There has been little debate between the state and local jurisdictions on which areas are or will be served by sewer, but there has been disagreement about how much land counties should place in Tiers III and IV. Property owners have argued that placing their land in Tier IV robs it of its development potential and subsequent value.

In addition to the template, the work group presented the commissioners with 11 recommended amendments to the county's comprehensive plan, including the creation of a purchase of development rights program; a $5 million loan fund for land trusts; and a local agriculture, forestry and fisheries advisory board.

Kelly told Bowen that the recommendations have been “on our radar” since February 2011 when outreach meetings first were held on a potential priority preservation area.

“I'm not in support of letting this thing languish while we continue to ask you to do the heavy lifting that we need to be doing,” she said. “You've done a great job, and what you have done is make it very clear this is the template, this is the baseline, this is where we need to be in order to comply with the law. It's what we knew two years ago, and now I believe, by virtue of your work, that's been confirmed.”

Members of the work group present for the commissioners' meeting agreed that the template merely needed tweaks before being approved as a final map.

“I think it's truly a map where nobody's really happy with it, so it's probably a good compromise,” Meeker said.

Commissioner Bobby Rucci (D) suggested the board take up the template next week during a work session “for however long it takes to get it done.”

Robinson entered a motion mirroring Rucci's request, and it passed unanimously.

The group decided after the commissioners meeting to let state and county staff have a couple of days to draw the final tier lines before meeting today to approve a finished map, with an eye on presenting it to the board next week.

The work group also attached to its proposed template two parameters recommended by Meeker at its Feb. 28 meeting — that the commissioners reach final designations for Tiers III and IV after taking existing residential development into account and that Tier II zones be considered for expansion to include nearby areas with failing septic systems.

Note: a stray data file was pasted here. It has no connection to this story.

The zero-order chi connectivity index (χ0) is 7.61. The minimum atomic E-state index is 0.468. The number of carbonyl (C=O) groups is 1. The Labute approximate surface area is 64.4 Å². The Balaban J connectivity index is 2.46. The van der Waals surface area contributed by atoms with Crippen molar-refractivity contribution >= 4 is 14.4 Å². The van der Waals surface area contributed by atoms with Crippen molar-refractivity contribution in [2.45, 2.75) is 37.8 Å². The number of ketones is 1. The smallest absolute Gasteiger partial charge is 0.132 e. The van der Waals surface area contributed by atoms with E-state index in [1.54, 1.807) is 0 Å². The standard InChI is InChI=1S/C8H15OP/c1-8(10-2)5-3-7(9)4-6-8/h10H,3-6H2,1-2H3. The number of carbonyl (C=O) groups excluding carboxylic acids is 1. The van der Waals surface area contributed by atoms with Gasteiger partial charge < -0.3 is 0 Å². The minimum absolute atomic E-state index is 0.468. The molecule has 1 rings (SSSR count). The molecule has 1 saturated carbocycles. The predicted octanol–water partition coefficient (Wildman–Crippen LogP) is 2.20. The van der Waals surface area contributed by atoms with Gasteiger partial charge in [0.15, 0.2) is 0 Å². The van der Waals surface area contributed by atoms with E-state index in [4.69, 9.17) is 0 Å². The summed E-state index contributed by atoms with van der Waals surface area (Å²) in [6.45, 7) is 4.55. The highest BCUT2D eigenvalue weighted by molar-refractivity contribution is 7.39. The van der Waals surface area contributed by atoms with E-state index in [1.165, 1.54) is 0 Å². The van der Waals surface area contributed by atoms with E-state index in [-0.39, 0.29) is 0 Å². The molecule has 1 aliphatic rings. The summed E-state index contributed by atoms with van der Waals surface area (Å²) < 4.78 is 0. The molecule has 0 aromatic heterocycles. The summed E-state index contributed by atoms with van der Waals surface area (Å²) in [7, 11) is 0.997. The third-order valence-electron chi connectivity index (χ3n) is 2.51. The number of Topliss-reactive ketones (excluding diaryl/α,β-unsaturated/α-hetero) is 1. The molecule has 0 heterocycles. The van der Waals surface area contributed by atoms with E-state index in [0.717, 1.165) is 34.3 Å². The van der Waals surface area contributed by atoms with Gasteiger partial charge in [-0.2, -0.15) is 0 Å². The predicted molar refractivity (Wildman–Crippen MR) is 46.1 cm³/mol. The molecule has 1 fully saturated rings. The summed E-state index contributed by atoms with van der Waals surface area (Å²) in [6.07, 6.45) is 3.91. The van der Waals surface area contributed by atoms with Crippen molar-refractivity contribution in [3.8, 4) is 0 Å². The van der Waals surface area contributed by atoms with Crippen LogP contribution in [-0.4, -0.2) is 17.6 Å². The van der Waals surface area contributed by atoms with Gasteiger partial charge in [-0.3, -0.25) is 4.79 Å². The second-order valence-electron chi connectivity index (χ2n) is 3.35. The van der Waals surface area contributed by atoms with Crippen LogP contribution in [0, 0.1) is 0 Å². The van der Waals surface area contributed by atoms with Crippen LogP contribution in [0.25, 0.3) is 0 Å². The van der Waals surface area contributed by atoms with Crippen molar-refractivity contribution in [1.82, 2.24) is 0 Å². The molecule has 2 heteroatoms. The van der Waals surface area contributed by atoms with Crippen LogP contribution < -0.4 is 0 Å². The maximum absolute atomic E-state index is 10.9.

“This isn't the map, but this is a template for a map that needs to be tweaked, and we leave it in the hands of elected officials who should be making those tough decisions,” Bowen said at the meeting.

MDP senior planner Graham Petto delivered a slideshow presentation highlighting six Tier III areas on the staff template that the department considered “problematic” due to large forested tracts currently without homes.

Lines reiterated that farmers that did not want their properties placed in Tier IV “because it limits their options.”

“I'm taking it about as far as we think we can allow,” Hall said.

Bowen, who in Calvert County oversaw land preservation programs that included the downzoning of land, questioned Lines' skepticism concerning the effect of downzoning.

“You're right in saying that I don't buy your concern, and the reason is I've seen it in a number of cases where counties that have proactively said where they want to protect and remain in agriculture, and particularly those that have good land preservation programs, their farmland values have gone up, not gone down, and I know that sounds counterintuitive,” Bowen said. “I know there's a lot of reasons you might question that, but ... the bottom line is agriculture areas with stronger, more proactive plans to protect agriculture actually have maintained or increased property values.”